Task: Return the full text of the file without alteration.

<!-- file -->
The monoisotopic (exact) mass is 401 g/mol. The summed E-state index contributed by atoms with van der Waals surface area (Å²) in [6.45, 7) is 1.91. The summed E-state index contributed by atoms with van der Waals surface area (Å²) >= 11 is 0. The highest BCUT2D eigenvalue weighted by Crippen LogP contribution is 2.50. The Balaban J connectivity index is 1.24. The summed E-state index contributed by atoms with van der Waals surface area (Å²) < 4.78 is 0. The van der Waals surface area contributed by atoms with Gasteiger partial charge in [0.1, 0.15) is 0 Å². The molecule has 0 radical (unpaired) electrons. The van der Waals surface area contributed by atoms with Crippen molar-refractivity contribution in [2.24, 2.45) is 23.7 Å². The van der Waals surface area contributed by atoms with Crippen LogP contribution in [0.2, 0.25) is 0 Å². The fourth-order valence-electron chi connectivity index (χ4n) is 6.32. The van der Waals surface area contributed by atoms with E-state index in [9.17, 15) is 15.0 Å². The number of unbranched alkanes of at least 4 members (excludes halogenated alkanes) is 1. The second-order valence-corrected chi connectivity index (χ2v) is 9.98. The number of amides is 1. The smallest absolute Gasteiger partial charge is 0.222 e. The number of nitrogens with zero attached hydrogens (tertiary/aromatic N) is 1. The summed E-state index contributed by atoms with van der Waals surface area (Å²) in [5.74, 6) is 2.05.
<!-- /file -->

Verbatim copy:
The monoisotopic (exact) mass is 401 g/mol. The summed E-state index contributed by atoms with van der Waals surface area (Å²) in [6.45, 7) is 1.91. The summed E-state index contributed by atoms with van der Waals surface area (Å²) >= 11 is 0. The highest BCUT2D eigenvalue weighted by Crippen LogP contribution is 2.50. The Balaban J connectivity index is 1.24. The summed E-state index contributed by atoms with van der Waals surface area (Å²) < 4.78 is 0. The van der Waals surface area contributed by atoms with Gasteiger partial charge in [0.1, 0.15) is 0 Å². The molecule has 0 radical (unpaired) electrons. The van der Waals surface area contributed by atoms with Crippen molar-refractivity contribution in [2.24, 2.45) is 23.7 Å². The van der Waals surface area contributed by atoms with Crippen LogP contribution in [0.2, 0.25) is 0 Å². The fourth-order valence-electron chi connectivity index (χ4n) is 6.32. The van der Waals surface area contributed by atoms with E-state index in [9.17, 15) is 15.0 Å². The number of unbranched alkanes of at least 4 members (excludes halogenated alkanes) is 1. The second-order valence-corrected chi connectivity index (χ2v) is 9.98. The number of amides is 1. The smallest absolute Gasteiger partial charge is 0.222 e. The number of nitrogens with zero attached hydrogens (tertiary/aromatic N) is 1. The summed E-state index contributed by atoms with van der Waals surface area (Å²) in [5.74, 6) is 2.05.